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CAFTA-DR Textiles

CAFTA-DR Supports U.S. Jobs: The US Textile and Apparel industry provides over 395,000 American jobs. An integrated supply chain under CAFTA-DR creates a strong regional textile and apparel industry, and in turn, a stronger US industry. In 2010, nearly 70 percent of U.S. imports of apparel under CAFTA-DR were sewn from regional fabric and yarn. In terms of preserving the benefit of the agreement for the Parties, the CAFTA-DR is one of the most effective trade agreements ever negotiated.

CAFTA-DR Provides Increased U.S. Export Opportunities: Central America is the second largest U.S. textile export market in the world (NAFTA is first). The United States exported $3.05 billion worth of textiles and apparel to the CAFTA-DR region in 2010; a 25% increase over 2009.

CAFTA-DR Has State-of-the-Art Rules of Origin:

- Yarn-Forward Rule: A “yarn-forward” rule ensures that the textile and apparel items covered by the FTA utilize U.S. or regional inputs, if they are available.

- New Benefits for Thread and Elastics: For the first time in a free trade agreement, the CAFTA-DR requires thread and narrow elastic fabrics to originate from the region. As in past agreements, there is a provision to ensure the visible linings originate from the region.

CAFTA-DR Lowers Trade Barriers: Prior to the CAFTA, tariff rates in the CAFTA-DR region on textile exports were as high as 18%. Under the CAFTA-DR, U.S. exports of textiles are now duty-free, providing our fabric, yarn, and thread manufacturers with the benefits of permanent and expanded duty-free trade.

CAFTA-DR Contains a Special Textile Safeguard: The special CAFTA-DR textile safeguard allows the United States to temporarily re-impose tariffs on textiles and apparel if there is a threat of damage, or actual damage done to the domestic industry due to import surges.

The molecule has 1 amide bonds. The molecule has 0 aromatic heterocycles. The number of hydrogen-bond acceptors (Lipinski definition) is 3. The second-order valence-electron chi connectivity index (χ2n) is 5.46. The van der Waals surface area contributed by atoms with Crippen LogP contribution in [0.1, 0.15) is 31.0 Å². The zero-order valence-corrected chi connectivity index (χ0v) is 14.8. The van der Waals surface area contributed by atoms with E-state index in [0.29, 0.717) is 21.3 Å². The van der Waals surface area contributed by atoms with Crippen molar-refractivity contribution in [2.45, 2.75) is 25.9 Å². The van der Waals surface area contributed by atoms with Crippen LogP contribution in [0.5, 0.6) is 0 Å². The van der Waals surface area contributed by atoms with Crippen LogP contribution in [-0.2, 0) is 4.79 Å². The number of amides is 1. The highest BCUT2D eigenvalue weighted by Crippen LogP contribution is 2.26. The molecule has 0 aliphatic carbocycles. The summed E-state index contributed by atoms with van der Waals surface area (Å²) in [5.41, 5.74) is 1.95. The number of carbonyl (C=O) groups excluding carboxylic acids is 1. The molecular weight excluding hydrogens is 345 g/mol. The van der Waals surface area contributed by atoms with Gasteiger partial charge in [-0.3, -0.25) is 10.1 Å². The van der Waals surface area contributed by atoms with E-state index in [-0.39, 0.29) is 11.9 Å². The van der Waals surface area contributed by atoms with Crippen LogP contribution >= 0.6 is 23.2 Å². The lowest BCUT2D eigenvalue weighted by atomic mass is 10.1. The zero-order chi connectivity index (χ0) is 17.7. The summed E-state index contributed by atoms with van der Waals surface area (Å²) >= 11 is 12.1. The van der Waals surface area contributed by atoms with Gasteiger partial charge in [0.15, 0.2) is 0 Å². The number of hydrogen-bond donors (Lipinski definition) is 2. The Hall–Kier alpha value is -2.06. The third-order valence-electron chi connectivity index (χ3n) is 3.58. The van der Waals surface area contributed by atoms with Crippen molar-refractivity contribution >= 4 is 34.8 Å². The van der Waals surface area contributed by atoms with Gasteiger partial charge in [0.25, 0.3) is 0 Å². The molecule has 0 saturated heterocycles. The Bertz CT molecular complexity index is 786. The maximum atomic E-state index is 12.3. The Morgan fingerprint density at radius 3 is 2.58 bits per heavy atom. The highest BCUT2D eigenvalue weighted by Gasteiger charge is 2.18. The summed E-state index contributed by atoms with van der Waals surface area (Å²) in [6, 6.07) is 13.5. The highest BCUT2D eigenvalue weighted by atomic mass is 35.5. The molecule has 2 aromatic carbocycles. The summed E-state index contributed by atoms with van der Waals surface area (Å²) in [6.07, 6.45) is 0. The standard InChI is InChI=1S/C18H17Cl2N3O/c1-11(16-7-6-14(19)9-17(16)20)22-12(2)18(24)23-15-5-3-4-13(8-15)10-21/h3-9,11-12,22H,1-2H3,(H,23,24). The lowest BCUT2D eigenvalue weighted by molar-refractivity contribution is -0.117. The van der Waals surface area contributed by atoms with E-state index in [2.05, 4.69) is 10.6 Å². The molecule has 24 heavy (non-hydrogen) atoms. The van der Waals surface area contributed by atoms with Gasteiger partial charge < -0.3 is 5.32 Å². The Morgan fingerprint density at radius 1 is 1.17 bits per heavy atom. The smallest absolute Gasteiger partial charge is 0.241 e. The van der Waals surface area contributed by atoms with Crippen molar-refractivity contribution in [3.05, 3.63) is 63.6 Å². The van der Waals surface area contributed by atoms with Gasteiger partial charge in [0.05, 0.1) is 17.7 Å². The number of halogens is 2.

CAFTA-DR Fixes: In 2011, USTR announced a number of changes to CAFTA-DR agreed to at the Free Trade Commission meeting in San Salvador, El Salvador. The changes will expand opportunities under the CAFTA-DR and encourage a vibrant textile and apparel supply chain in the Western Hemisphere. Among the changes of particular significance is the change clarifying that certain monofilament sewing thread is now required to originate or be produced in the United States or the CAFTA-DR region in order for goods to qualify for preferential tariff treatment. The other changes are meant to clarify or correct the language used in the text of the Agreement. Such changes relate to the treatment of certain nightwear, as well as the “short supply” list in the CAFTA-DR and how several products are treated in the context of that list, including elastomeric yarns, knit waistbands and knit-to-shape components. Parties also agreed to increase the cumulation limits to encourage greater integration of regional production through limited reciprocal duty-free access with Mexico and potentially Canada.

CAFTA-DR Prevents Illegal Transshipment: The CAFTA-DR contains strict customs enforcement provisions. Under the CAFTA-DR provisions, U.S. Customs can conduct surprise site visits to Central American and Dominican Republic producers suspected of illegal transshipment. The United States can also undertake a variety of enforcement actions, including denial of entry to suspect goods.

CAFTA-DR Sourcing Directory Project: USTR is collaborating with the Inter-American Development Bank and partners in the CAFTA-DR region to develop a sourcing directory that will boost opportunities for regional integration, allowing textiles and apparel manufacturers to reach the retailers, brands, and importers that source the multi-billion dollar apparel industry. The initiative aims to encourage US, Central American and Dominican manufacturers to maximize the benefits of the CAFTA-DR Agreement.